As email subjects is most important part in email marketing you have suggested some tips on email subject writing which is very important and useful.

    Also we have an article on email subject writing :- http://help.pnshostings.com/14-tips-for-writing-good-email-subject-lines/ Hope this article will help you other users here to write better subject lines.

  14. Cathrine Friberg :

    Thank Neil for an intressting article. I am still strugglering with bad Open rates and this helped me a lot. I will test some of your ideas and see how it Works for Me.

  15. I always try write some catchy headlines and subject lines to But still do not get expected result from my email list.

  16. Creative Solutions :

    Thank you niel for the article

  17. This is just a good concept but to get such ROI we need have right plan, because only professional e-mail marketing can not help us, we also need to have right hosting, a good domain name and of course content in the blog to get good ROI from out of it.

  18. Getting people to respond to your mail is probably the hardest part.

    Neil, what, in your opinion, is the best way to get the other person to reply back?

    Here are some ideas that worked for me:

    Personalise the message. No surprise there, right? The good thing is personalised mails always have a good response rate. The bad part is that the research phase is a little time-consuming, and it only works if you are targeting one person at a time. Slow! 🙂

    Follow-ups and cross-platform interactions/conversations can also boost the response rate. Here again, it’s a highly personalised tactic. One person at a time.

    Do tell me if you know some magic spell to make people hit the reply button!

    Thanks a ton, Neil!

    • A lot of people are busy. Actually spend the time to engage in their content so they know. They’ll be more likely to respond to you

  19. Awesome post Neil and topic of your post is really great.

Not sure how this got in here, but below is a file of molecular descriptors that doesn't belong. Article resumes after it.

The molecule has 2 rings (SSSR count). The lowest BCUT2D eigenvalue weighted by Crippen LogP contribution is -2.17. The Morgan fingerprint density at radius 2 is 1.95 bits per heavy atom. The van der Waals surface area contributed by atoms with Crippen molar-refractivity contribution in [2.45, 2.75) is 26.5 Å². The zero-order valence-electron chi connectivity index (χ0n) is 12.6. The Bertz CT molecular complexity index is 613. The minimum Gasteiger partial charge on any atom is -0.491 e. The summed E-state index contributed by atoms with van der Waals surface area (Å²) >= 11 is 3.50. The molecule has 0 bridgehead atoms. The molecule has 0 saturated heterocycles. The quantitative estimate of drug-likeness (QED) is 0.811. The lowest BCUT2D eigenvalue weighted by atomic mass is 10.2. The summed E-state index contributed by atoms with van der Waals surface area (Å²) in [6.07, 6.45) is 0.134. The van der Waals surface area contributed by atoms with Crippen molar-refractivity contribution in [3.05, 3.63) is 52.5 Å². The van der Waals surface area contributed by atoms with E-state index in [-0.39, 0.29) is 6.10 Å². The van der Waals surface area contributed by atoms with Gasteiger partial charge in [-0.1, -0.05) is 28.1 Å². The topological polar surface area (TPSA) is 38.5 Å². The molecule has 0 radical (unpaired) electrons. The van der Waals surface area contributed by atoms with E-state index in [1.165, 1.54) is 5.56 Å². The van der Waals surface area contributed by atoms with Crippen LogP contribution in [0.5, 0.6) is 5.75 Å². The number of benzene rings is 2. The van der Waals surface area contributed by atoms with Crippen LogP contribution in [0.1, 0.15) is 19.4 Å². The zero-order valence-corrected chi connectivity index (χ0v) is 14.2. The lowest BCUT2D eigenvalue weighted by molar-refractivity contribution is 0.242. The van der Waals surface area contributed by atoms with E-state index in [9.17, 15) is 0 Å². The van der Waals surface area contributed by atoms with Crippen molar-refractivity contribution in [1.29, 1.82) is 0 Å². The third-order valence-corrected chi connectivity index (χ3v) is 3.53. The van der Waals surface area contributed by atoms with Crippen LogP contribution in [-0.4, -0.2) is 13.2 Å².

I have a question apart from this post. How can a website rank on tops in google with only 1-2 back-links. Because i have a website who rank top in google with only one back-link. and it’s competitors have a enough back-link to rank on top. so how it’s is possible?

    My website is http://www.dnapaternitytestinginc.info, and keyword is “DNA testing San Jose”.

    waiting for a positive reply.

  20. Thanks for sharing these wonderful tips Neil.
    As suggested by others, email marketing tools and how to use them effectively will help a lot.

  21. Rennie Bottali :

    Email Marketing with good text can drive quality traffic.

  22. Nice one, I was looking for some awesome information on driving results through email campaigns.. Neil thanks again!!

    Thank you

  23. NetReader101 :

    Thank You For giving us Some cool info

  24. MaxCDN Coupon :

    Another amazing and extremely enlightening article on email Marketing. I have taken in a considerable measure on how we can compose email in more successful approach to create more results and in addition other new showcasing diverts significance in examination with email promoting.

    As email subjects is most critical part in email promoting you have proposed a few tips on email subject written work which is essential and helpful.

  25. Eduardo Cornejo :

    Hey Neil,

    Amazing post, and just in time for me.

    As important as an email list is, do you know anything about their impact on a young demographic (males 18-24; fitness website), compared to an update sent via Instagram or something?

    Thank you!

    Eduardo

  26. Amazing information for people starting out. Great post Neil. Very timely as I fine tune (well, tune) my email marketing strategy and tactice. Thanks for the post.

  27. Jahangir Siddiqui :

    Thanks Neil for writing this awesome post and with examples. It saves lot of time and I’m implementing your tips to increase my traffic.

  28. Bican Valeriu :

    I would love a post about how to make your emails to land on inbox instead of offers or spam. Thanks in advance 🙂

  29. Family Travel Blogger :

    I totally suck at this. Thanks for the good advice on outreach.